What’s more, Amman itself has a long history, with the plateau now known as Mount al-Qal’ah having been the center of several settlements. There’s evidence, in fact, that people were living in the area as far back as 6,000 years ago. And during Biblical times, the nation was home to a people called the Ammonites. King David is said to have battled members of the group, while according to lore his son Solomon took several Ammonite wives.
However, when Egypt ruler Ptolemy II Philadelphus took control of Amman in the third century B.C., he changed its name to Philadelphia. And after that, Philadelphia then became one of ten cities known as the “Decapolis.” The Decapolis – which were all Greek in language and culture – also included Damascus and Scythopolis.
Then in 63 B.C. the Roman general Pompey conquered Jordan along with Palestine and Syria. As a result, the greatest city of the Decapolis, Gerasa, later received a visit from Hadrian, the Roman Emperor. And the last part of Jordan to be free of Roman control was in the south. Called the Nabatean Kingdom, the area resisted the empire until 106 A.D.
In addition, the Romans made their mark on Jordan and Syria, constructing roads, forts and theaters throughout the two areas. Latin also became the designated language of the region, although most of the local inhabitants spoke Greek. And Roman religion was ultimately introduced, too, with this shift among the changes that created some tension in an otherwise peaceful and prosperous time.
It should be noted, though, that when the Romans took control of Jordan in 63 B.C., it was still known as Philadelphia. And, fortunately, some of the monuments built during the 400-year occupation that followed have survived to this day. These include the Roman Odeon and Roman Theater as well as, of course, the Temple of Hercules.
All three of these buildings came into being while Marcus Aurelius served as Rome’s leader. And while the Temple of Hercules is the least well-preserved of the trio, in 1993 its columns were re-erected to help recreate part of its original splendor. The American Center for Oriental Research has also built a smaller replica of the temple to put on display in Amman.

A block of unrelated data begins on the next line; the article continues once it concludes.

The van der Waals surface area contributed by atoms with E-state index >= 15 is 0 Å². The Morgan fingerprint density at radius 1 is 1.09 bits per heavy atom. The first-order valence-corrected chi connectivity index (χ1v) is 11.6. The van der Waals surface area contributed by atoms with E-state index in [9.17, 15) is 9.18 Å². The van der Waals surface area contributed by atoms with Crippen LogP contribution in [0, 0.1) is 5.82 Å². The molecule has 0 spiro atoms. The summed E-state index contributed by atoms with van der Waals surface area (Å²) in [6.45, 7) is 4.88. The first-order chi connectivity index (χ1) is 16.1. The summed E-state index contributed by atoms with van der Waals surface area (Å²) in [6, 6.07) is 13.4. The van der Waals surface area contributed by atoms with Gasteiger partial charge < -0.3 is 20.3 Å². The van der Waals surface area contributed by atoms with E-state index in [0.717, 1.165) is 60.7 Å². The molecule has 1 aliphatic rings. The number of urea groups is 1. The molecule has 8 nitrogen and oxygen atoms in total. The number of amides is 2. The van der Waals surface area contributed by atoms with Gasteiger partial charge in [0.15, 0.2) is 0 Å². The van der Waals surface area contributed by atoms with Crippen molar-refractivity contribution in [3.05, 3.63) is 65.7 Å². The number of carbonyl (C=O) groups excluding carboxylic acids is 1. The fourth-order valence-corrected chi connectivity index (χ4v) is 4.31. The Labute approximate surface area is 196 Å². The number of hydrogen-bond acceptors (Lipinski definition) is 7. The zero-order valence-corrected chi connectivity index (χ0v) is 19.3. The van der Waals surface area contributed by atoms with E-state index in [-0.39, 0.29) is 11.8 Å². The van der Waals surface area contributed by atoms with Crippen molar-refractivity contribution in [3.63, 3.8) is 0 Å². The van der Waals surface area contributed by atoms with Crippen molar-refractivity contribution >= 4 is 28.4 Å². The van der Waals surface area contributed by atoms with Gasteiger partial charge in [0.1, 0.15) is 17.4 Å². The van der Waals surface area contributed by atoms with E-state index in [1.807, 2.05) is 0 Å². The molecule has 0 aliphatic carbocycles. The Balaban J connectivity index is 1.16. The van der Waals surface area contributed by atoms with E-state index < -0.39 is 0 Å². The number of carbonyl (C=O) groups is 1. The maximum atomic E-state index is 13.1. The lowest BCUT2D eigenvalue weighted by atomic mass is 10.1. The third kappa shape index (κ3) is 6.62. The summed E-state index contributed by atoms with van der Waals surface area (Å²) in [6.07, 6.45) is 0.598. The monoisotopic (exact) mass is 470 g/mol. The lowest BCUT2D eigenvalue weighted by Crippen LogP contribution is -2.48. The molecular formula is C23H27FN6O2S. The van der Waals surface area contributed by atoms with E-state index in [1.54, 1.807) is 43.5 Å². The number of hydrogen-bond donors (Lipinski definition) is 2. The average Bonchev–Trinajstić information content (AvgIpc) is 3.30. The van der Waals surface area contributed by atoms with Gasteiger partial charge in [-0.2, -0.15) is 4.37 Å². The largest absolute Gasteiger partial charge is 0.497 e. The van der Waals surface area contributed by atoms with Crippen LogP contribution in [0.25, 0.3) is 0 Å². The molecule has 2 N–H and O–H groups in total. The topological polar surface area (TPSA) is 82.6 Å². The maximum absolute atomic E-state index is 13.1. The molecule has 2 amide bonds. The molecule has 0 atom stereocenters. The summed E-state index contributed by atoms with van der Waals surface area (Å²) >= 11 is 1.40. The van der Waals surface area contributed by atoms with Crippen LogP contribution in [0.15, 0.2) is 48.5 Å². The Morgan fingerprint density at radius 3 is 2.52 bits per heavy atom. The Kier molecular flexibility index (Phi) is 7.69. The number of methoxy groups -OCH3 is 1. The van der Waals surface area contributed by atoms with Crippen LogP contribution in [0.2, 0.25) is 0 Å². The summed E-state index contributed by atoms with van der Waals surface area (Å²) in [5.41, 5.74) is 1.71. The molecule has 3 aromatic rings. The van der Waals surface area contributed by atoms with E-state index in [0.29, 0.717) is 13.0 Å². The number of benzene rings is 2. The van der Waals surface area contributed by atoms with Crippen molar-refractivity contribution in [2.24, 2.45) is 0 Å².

And Marcus Aurelius himself was Roman ruler between 161 A.D. and 180 A.D. Known as a “philosopher king” and considered among “the Five Good Emperors,” he was highly respected during his reign. Despite his efforts to work for the common good, though, Aurelius is also associated with the persecution of Christians as well as a number of bloody conflicts.
On a more positive note, Aurelius is additionally famous for his highly personal work Meditations, which he wrote in Greek rather than Latin. These writings took on the philosophical idea of stoicism and had an impact for generations after his death. And Aurelius even makes appearances in modern popular culture, too; most notably, the emperor is Commodus’ father in the film Gladiator.
What’s more, the Romans’ arrival in Philadelphia saw somewhat of a turn around in the city’s fortunes, as parts of the area were subsequently rebuilt. By 1300 A.D., though, what we know now as Amman was gone. And while Ottoman Turks later resettled the area, for centuries only a village stood there. It wasn’t until the First World War ended that Amman first became the capital of the British Mandate of Transjordan and then the independent state of Jordan.
Way before Jordan as we know it came into being, however, the Temple of Hercules was constructed. The structure itself is part of a larger area called the Amman Citadel, which also includes a Byzantine church that may have included material from the temple. And perhaps owing to the rich history of the region, archaeologists have been continuously excavating the Amman Citadel and its surrounds since the 1920s – although they still have a lot of work to do.
At the very least, there are plenty of monuments at the Citadel. As well as the Roman temple and Byzantine church, the site also plays host to a palace built during the reign of the Arabian Umayyad Dynasty. And, as previously mentioned, the Citadel is considered one of the biggest continuously occupied locations in the world.
Certainly, the contents of an ancient tomb located at the Citadel hint at the site’s long and storied history. Indeed, the pieces of pottery inside the burial chamber date back to around 1650 B.C. – long before the arrival of the Ammonites. The area would also later be occupied by civilizations including the Babylonians, Assyrians and Persians prior to the advent of the Greeks and the Romans.
Yet the Temple of Hercules is perhaps the most splendid of the structures to grace Amman Citadel. The magnificent – albeit seemingly unfinished – structure measures up at 85 feet wide and 100 feet long, although its outer sanctum is even bigger at 236 feet by 400 feet. Meanwhile, the six columns surrounding the eastward facing portico each stand at 33 feet tall. It is the lack of columns in other parts of the temple, however, that make the building appear incomplete.